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KaaRaa, the writer who breathed short stories

KV Kurmanath | Updated on June 10, 2021

Short takes: KaaRaa was a man of few words, and his personality reflected in his writings   -  SPECIAL ARRANGEMENT

He will be remembered for his tales of ordinary people, his mentorship and Katha Nilayam

* The 97-year-old writer has earned a permanent place in the history of Telugu literature

* Besides running a column (Neti Katha) to encourage amateur writers, he wrote a series of articles on the art of writing short fiction

* He did not believe in the need to defend his stories. He let the public discuss his work

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In a literary life of 77 years, Kalipatnam Rama Rao, or KaaRaa Master, as he was popularly known, wrote just under 30 stories. The last one was penned some 25 years ago.

But the 97-year-old writer earned a permanent place in the history of Telugu literature not just for his collection of stories. He will be remembered for his lifelong efforts at initiating would-be authors into serious writing by conducting workshops.

Besides running a column (Neti Katha) to encourage amateur writers, he wrote a series of articles on the art of writing short fiction.

KaaRaa, who breathed his last on June 4 at his residence in Srikakulam, Andhra Pradesh, will also be remembered for establishing Katha Nilayam, a treasure trove of Telugu short stories, in his home town. He extensively toured undivided Andhra Pradesh, collecting short stories from book lovers and amassed thousands of short stories for the Srikakulam library, which was open to all.

He used his personal savings and raised funds from like-minded people to establish the library. It has now become a single source for research on Telugu short stories. He built a team of literature lovers to run the library, which keeps adding to the catalogue. Recognising the need for providing access to the library over the Internet, he also got the short stories converted into a digital form.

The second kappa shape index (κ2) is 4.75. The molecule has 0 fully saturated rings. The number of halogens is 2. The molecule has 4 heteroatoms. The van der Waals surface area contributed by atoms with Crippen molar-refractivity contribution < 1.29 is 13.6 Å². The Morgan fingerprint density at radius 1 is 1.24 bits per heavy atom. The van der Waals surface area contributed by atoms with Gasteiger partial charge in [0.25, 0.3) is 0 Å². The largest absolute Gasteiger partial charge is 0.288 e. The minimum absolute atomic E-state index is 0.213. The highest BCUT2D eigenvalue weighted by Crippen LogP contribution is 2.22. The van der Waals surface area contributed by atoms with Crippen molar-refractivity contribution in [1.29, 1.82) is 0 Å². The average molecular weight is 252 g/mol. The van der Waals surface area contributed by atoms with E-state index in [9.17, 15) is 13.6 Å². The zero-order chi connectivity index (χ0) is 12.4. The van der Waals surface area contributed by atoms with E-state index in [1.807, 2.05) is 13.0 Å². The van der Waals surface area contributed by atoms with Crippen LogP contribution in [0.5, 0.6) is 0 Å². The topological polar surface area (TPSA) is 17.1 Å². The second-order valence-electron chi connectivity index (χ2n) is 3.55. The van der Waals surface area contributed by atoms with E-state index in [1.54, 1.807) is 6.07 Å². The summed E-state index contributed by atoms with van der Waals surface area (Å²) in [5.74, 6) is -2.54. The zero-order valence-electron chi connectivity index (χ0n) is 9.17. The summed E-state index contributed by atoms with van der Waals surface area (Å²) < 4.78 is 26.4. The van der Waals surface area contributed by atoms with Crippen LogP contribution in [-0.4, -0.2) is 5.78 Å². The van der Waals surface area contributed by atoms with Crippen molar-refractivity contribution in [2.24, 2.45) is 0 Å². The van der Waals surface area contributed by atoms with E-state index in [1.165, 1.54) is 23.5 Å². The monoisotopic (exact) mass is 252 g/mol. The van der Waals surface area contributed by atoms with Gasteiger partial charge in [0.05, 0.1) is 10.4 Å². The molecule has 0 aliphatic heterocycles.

A mathematics teacher by profession, KaaRaa was born on November 9, 1924, at Ponduru in Srikakulam district. Attracted to Marxism in the 1960s, he was largely influenced by his contemporaries and literary stalwarts Rachakonda Vishwanatha Sastry, Kodavatiganti Kutumba Rao and Sri Sri.

His story Yagnam, which depicted indebtedness in agriculture, triggered an animated discussion on the subject, a debate that carries on decades after its first appearance in 1964. After focusing on the agrarian crisis, the story ends with a small farmer killing his young son in broad daylight to get rid of the debt burden on the family that transcended generations. Critics say that it depicted the ground reality in the rural areas of Srikakulam, which was in the late ’60s ripe for an armed struggle inspired by the Naxalbari movement.

The story Kutra (Conspiracy, 1972) lay bare the hollowness in conspiracy cases slapped by governments.

KaaRaa was a man of few words, and his personality reflected in his writings. While a keen observer of people and their behaviour, his words were always measured. He also did not believe in the need to defend his stories. He let the public discuss his work, while he chose to dedicate his energies to equipping new writers with literary tools and building Katha Nilayam. A stickler for simple narratives, he, however, always encouraged newer forms of storytelling such as magic realism.

His themes were about ordinary people in the villages. With a simple narrative style, he would slowly unfold the tale, introducing the characters so naturally that readers felt they were a part of the story.

His style was simple but he would deftly tell a parallel story with the main narrative, adding another layer to it. When a reader catches the underlying theme in stories such as Bhayam, No Room and Sankalpam, the thrill of discovery is immense.

I once asked him whether Sankalpam was about a serious internal conflict in a Marxist-Leninist party. He just smiled — his trademark response when confronted with such questions.

All his life, he breathed nothing but short stories. If he was not reading a story, he would be talking about one. If he was not doing either, he would be meeting a short story lover who’d travelled from a far-off town to pay a visit to Katha Nilayam.

In his passing away, the Telugu short story lost a long-time guide and mentor.

Published on June 10, 2021

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